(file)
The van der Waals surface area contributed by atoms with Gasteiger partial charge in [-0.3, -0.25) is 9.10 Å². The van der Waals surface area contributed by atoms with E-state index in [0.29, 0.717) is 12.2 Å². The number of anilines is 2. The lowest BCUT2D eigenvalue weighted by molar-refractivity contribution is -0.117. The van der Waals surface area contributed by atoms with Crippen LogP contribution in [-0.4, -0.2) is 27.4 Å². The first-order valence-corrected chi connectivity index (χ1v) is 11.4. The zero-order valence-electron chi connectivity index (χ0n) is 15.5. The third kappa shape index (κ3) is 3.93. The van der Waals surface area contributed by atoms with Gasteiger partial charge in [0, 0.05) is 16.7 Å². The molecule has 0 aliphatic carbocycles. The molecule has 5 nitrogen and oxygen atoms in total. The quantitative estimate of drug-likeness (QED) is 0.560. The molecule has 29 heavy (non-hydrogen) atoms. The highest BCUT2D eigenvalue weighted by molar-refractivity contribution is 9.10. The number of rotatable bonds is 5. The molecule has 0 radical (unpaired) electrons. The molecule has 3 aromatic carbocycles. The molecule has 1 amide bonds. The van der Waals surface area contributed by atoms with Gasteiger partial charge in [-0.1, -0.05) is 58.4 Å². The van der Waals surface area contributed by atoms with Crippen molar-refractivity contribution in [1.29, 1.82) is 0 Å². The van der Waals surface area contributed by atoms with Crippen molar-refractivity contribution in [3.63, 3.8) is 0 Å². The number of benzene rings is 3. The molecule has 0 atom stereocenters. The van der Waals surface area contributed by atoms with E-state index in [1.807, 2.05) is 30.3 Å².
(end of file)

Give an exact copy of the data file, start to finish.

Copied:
The van der Waals surface area contributed by atoms with Gasteiger partial charge in [-0.3, -0.25) is 9.10 Å². The van der Waals surface area contributed by atoms with E-state index in [0.29, 0.717) is 12.2 Å². The number of anilines is 2. The lowest BCUT2D eigenvalue weighted by molar-refractivity contribution is -0.117. The van der Waals surface area contributed by atoms with Crippen LogP contribution in [-0.4, -0.2) is 27.4 Å². The first-order valence-corrected chi connectivity index (χ1v) is 11.4. The zero-order valence-electron chi connectivity index (χ0n) is 15.5. The third kappa shape index (κ3) is 3.93. The van der Waals surface area contributed by atoms with Gasteiger partial charge in [0, 0.05) is 16.7 Å². The molecule has 0 aliphatic carbocycles. The molecule has 5 nitrogen and oxygen atoms in total. The quantitative estimate of drug-likeness (QED) is 0.560. The molecule has 29 heavy (non-hydrogen) atoms. The highest BCUT2D eigenvalue weighted by molar-refractivity contribution is 9.10. The number of rotatable bonds is 5. The molecule has 0 radical (unpaired) electrons. The molecule has 3 aromatic carbocycles. The molecule has 1 amide bonds. The van der Waals surface area contributed by atoms with Gasteiger partial charge in [-0.1, -0.05) is 58.4 Å². The van der Waals surface area contributed by atoms with Crippen molar-refractivity contribution in [1.29, 1.82) is 0 Å². The van der Waals surface area contributed by atoms with Crippen molar-refractivity contribution in [3.63, 3.8) is 0 Å². The number of benzene rings is 3. The molecule has 0 atom stereocenters. The van der Waals surface area contributed by atoms with E-state index in [1.807, 2.05) is 30.3 Å².